So I've been trying to figure out how much running the Bitcoin system really costs using the following numbers:

  • Total Bitcoin Hash Rate: 300.000.000 GH/s
  • Hashrate of an ANTMINER S4 (currently one of the most efficient ASICs): 2.000 GH/s Power
  • power consumption of an ANTMINER S4: 1.400W
  • Energy price: $0.15/kWh

  • 300.000.000 / 2.000 = 150.000 Antminers

  • 150.000 * 1400W = 210.000.000W
  • 210.000.000W * 24 hours = Wh = 5.040.000 kWh
  • 5.040.000 * $0.15 = 756.000$

Taking into account other less efficient rigs around $1.000.000 seems (theoretically) realistic to me, but I just can't wrap my head around Bitcoin costing $364.000.000 per year. What am I doing wrong?

  • Yes, it's problematic. It keep the system going but it certainly looks bad in raw figures Commented Nov 9, 2014 at 1:06

1 Answer 1


Of course. At the current block reward of 25 BTC per block, on average 3600 BTC are mined per day which are worth over $1 million.

If it were significantly much cheaper than $1M (in terms of energy costs) to mine that $1M worth of coins, more people would do so, thus the difficulty would go up, thus the energy costs would go up.

By definition, the energy costs to mine x amount of bitcoins will never be significantly less than the actual worth of those bitcoins.

By the way, "wasting" (well, not really) only $365M per year is an incredible efficient improvement over the current banking system worldwide. The huge costs, waste of resources, and TONS of other collateral damage that come with the fiat currency infrastructure is astronomical, and saying that it's much, MUCH more than the costs of Bitcoin is even still an understatement.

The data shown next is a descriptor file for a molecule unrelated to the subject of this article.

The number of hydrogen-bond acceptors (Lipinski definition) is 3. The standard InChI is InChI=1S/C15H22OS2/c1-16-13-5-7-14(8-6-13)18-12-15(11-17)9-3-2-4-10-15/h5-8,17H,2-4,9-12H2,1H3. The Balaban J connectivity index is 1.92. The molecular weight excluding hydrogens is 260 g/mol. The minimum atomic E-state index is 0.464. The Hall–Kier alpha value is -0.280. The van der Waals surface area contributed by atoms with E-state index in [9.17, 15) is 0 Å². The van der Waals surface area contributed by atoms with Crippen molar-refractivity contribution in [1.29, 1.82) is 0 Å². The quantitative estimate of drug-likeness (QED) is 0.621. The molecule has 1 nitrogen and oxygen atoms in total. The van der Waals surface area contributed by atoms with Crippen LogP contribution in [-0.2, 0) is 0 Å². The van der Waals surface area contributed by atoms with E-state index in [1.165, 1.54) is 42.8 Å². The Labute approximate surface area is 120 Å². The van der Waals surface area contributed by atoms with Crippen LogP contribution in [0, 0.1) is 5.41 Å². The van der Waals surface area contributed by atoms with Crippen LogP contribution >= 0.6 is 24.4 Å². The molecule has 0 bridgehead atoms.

• 2
    The asker never used the word waste.
    – Nick ODell
    Commented Nov 2, 2014 at 22:24
  • 2
    You could improve your comparison with fiat by showing how much they (e.g. US dollar or Euro) spend every year. Commented Nov 2, 2014 at 22:27
  • 2
    That's the thing, if it's 1 million a day that's $14 per transaction (around 70.000 yesterday) which I think is comparably high (if not higher) than the cost of processing transactions in traditional banking systems. Hence i suppose that Bitcoin can only maintain its currently very appealing low transaction cost so long as miners can make a profit without charging transaction fees, which might eventually be just as high (if not higher, since miners compete which means resources are wasted) as those currently charged by banks. Commented Nov 3, 2014 at 13:33
  • 1
    Sebastian, you are absolutely right! The cost of supporting transactions in bitcoin is much more higher, than in centralized systems. Bitcoin is alive now only because it is ponzi.
    – amaclin
    Commented Nov 3, 2014 at 17:11
  • Sebastian Kovats, your logic is reversed. If it's no longer profitable for miners, some will quit, and mining will become cheaper, rather than tx fees going up. The mining profit (block reward) vs costs (energy consumption) will always remain in a dynamic equilibrium. And @amaclin You better put your trust in fiat currencies then :)
    – RocketNuts
    Commented Nov 4, 2014 at 11:54

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